Exclusive: Chris Robinson Returns to General Hospital

TV Guide
General Hospital | Photo Credits: ABC
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General Hospital | Photo Credits: ABC

Ain't he supposed to be dead? TV Guide Magazine can exclusively report that Chris Robinson has been added to the list of General Hospital greats returning for the soap's 50th anniversary.

The veteran actor, who played heartthrob doc Rick Webber, rocked the '70s and '80s as part of the sizzling Rick-Monica-Alan-Lesley quadrangle. In 2002, the writers suddenly villainized Rick and the character was killed, seemingly by his stepdaughter Laura (Genie Francis), though the real killer turned out to be Scotty (Kin Shriner). But that hot mess won't stop Robinson from hitting the air April 1 in scenes with Rick's former love Monica (Leslie Charleson). Just how GH will pull off the trick is hush-hush.

"I could never have predicted I'd be rejoining the group but I guess anything is possible on a soap, even when you've been dead 10 years!" says Robinson, who was working in Arizona (where he now lives) on the western film The Forsaken when ABC paged him to return. "I looked pretty scruffy when I showed up at GH," he says. "I had long hair and a flavor saver on my chin because of the movie, so they tried to clean me up. They wanted me to look as much like Rick as possible, so they bring out this old photo they found in the files. It was me 35 years ago before I was cast on GH! I said, 'You want me to look like that?'"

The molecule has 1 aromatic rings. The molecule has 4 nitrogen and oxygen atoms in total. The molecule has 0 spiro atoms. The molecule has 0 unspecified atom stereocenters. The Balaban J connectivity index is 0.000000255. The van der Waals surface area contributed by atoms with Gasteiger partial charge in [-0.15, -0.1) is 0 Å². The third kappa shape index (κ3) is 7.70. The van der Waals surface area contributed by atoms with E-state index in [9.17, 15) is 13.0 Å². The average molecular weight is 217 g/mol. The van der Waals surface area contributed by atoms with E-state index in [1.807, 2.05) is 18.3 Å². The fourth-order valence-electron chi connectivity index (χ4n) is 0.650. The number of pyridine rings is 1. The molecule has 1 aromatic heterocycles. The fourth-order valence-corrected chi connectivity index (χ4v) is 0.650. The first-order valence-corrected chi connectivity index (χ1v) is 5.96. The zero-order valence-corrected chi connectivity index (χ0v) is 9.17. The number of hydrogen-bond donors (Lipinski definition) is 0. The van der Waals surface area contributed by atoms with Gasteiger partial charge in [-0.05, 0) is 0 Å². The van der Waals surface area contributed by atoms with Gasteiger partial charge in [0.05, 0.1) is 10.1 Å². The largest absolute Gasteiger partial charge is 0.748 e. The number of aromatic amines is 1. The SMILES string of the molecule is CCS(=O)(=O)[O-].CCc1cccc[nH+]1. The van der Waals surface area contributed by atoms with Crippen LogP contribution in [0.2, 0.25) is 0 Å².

But the makeover worked like a charm, according to Genie Francis. "I arrived at work and spotted this man across the soundstage and I'm thinking, 'Who is that? Who is that?' and I suddenly realize it's Chris!" says Francis. "He looks absolutely fantastic, and it was so great to have him back."

Robinson isn't returning just to help celebrate the 50th. GH head writer Ron Carlivati also felt the need for damage control. "I grew up loving Rick and Monica — to me, as a young fan, they were what GH was all about — and I really wanted to find a way to bring Rick back despite his death," Carlivati says. "I also couldn't imagine Rick would do some of the horrible things he did in his last appearance. That wasn't the Rick Webber I remembered!"

Carlivati insists he "doesn't want to critique" the writing regime responsible for the character assassination or rework the story of Rick's death. "But we did figure out a very surprising and appropriate way to incorporate him into the anniversary," he says. "There will be a nice, emotional payoff for the audience."

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